Have you ever made a mistake in love? Did that mistake almost kill you?
M.C. ('Mac') Shefflington thought she finally escaped Tom Donaldson and her terrible past. She started to relax at her new home in Minnesota when the hang-up calls and tailgating started again, the same things that Tom used to do. Mac knows he's come back into her life.
Retired Sheriff Harry Mortonson is willing to help her because that might alleviate the guilt he feels about his own past and a woman he didn’t help, years ago. But when he meets Mac, he gets far more than he bargained for, including falling in love with her and protecting her from the crazy man who's stalking her.
In the end, it's up to Mac to lure Tom into a trap on one of Minnesota's frozen lakes where she, Harry, and Tom have one final confrontation. If she can succeed, she’ll save Harry and they’ll have a chance for a new life together. But if she fails, Tom wins and Mac will have to live her past—again.
Next to his bed, Harry’s land-line phone rang. He peered at the illuminated face of his bedside clock. Midnight. He threw back the covers and raced downstairs to the den. He got to the phone on the fourth ring, pressing record on the old tape machine as he picked up.
“Listen, Barney Fife. I meant it. Stay away.”
Harry sat down behind the desk, tucking his feet up on the wheels of his chair and away from the cold floor. “Why should I? For all I know, you’ve gone into hiding again. Why should I be afraid of you?”
“I know you’re not an idiot, so why are you doing this?”
“Maybe I like Mac.”
Donaldson made a dismissive noise. “You just met her. I don’t believe that.”
“Maybe I remember ’Nam, too.”
There was a pause. “You weren’t in the same war I was.”
“You weren’t captured and tortured. You weren’t held in a cage for months. You weren’t—” The voice stopped, then resumed in a calmer tone. “Stay out of it. I don’t plan to hurt Mac. I just want to finish what I started.”
Harry pulled over his Happy Bunny memo book. Donaldson? POW? “What does that mean? If you finish what you started, she’ll be dead.”
“That was an accident. It wasn’t supposed to get out of hand. It was a mistake. I was doing some serious drugs then and it got out of hand. No, I just want what’s coming to me, then I can go back. My pawns are in place, the rooks are dead and the knights are hamstrung. Stay out of the way and you won’t get hurt.”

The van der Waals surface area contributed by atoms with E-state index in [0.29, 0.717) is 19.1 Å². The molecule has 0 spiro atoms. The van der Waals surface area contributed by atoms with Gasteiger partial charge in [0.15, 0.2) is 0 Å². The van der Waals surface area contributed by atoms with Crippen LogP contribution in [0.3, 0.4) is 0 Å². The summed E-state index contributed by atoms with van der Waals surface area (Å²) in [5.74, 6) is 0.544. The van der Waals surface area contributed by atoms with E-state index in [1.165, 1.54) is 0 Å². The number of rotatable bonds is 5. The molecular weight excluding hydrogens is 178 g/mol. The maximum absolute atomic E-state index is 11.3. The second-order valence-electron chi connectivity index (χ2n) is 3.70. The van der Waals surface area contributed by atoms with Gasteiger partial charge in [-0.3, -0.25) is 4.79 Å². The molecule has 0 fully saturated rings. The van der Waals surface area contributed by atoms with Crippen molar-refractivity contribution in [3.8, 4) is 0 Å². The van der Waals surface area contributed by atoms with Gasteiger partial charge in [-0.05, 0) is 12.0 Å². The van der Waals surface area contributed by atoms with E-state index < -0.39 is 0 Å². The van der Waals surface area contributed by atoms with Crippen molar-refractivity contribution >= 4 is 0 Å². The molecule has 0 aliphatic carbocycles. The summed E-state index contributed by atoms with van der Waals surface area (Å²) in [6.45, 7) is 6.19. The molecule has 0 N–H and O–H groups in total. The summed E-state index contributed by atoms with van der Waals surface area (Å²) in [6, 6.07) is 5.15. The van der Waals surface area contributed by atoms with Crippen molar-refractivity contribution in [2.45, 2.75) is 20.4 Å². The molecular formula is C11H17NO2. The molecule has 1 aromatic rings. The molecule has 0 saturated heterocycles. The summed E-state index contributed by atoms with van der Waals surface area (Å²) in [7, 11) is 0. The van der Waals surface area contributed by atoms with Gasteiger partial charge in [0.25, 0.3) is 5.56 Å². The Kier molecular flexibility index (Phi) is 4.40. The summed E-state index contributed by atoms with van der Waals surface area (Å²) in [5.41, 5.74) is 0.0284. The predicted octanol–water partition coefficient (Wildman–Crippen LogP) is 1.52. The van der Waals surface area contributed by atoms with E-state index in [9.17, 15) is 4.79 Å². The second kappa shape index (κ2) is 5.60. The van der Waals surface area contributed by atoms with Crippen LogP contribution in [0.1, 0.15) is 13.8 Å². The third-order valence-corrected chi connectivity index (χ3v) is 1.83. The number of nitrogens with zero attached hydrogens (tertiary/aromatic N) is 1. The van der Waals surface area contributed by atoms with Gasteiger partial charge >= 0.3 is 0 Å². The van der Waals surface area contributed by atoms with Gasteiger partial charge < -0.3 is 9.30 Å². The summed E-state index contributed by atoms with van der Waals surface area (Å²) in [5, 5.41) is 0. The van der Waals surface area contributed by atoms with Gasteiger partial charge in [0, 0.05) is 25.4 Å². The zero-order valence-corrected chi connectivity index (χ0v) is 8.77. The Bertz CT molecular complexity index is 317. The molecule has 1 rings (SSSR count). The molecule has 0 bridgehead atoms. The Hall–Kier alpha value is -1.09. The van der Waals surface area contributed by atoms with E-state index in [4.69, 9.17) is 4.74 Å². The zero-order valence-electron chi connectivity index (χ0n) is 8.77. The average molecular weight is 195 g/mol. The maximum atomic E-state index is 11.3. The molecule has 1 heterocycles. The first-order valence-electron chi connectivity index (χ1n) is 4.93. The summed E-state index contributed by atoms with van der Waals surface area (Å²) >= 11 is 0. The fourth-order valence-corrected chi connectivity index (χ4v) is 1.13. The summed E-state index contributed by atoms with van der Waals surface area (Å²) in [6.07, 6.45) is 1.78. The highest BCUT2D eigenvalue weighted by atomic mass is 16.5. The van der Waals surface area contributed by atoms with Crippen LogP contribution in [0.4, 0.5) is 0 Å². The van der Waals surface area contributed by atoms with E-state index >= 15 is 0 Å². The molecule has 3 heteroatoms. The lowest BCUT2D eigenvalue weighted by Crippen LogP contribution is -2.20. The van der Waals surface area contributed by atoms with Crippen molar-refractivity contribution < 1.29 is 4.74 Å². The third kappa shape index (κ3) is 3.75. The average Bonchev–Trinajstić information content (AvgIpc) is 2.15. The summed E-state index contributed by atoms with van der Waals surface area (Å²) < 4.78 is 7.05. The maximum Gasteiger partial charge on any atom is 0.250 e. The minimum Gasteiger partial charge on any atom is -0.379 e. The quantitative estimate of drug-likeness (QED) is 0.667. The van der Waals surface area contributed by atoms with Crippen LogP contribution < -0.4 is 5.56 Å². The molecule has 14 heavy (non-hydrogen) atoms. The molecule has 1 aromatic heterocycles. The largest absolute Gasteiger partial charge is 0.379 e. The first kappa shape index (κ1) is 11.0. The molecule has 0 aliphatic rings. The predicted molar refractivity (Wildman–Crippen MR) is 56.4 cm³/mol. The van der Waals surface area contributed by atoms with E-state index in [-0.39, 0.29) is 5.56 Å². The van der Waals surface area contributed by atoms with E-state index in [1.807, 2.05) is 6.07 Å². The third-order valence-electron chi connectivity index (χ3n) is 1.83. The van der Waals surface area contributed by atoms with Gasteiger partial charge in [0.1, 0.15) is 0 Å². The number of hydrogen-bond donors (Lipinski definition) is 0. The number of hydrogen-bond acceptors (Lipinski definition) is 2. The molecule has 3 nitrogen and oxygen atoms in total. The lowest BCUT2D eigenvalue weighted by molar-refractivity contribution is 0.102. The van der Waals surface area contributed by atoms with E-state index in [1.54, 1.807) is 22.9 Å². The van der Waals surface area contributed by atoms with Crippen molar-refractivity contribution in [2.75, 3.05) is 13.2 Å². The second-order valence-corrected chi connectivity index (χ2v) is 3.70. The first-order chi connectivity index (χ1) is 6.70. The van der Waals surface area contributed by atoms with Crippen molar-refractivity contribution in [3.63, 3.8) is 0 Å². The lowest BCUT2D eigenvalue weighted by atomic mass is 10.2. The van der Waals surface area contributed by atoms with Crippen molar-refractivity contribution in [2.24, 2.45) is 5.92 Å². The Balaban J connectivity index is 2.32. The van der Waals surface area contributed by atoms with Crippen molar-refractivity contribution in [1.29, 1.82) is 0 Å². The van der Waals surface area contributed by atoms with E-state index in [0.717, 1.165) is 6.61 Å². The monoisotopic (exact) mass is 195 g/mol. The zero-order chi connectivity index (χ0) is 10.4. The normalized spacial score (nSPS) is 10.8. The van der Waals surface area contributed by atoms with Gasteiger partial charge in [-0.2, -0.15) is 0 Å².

Pawns? Rooks? Knights? Damn. It had been years since Harry played chess. He remembered Mac’s words—Tom was a math genius. It would make sense the bastard played chess. Harry struggled to remember the pieces and their allowed movements. “What about the bishops? I suppose Mac is the Queen?”
Donaldson laughed. “Sure, she’s the Queen. You can’t have a King without a Queen, right? And I suppose you could say the bishops are wandering around, mostly blocked.”
“King?” Harry was writing frantically, scribbling notes as Donaldson talked.
“It’s all up to Mac. Once she puts him into play, we can wrap this up. But she has to move him out of hiding. So stay out of the way and you won’t get hurt.”
“Who am I?” Harry looked down at his notes. “Looks like all the pieces are accounted for.”
“You’re just another pawn, Mortonson. And you know what happens to them.” He hung up.
Harry touched the stop button and the old answering machine shut off. He went to the bookcase next to the window and peered up at the shelves, touching various book spines before pulling down a tattered copy of his old Boy Scout Handbook. He carried it back upstairs and tucked in under Order the cat’s warm bulk, finally finding what he was looking for.
Pawns could change roles during the course of a match.
Maybe not all of Mac’s knights were hamstrung.
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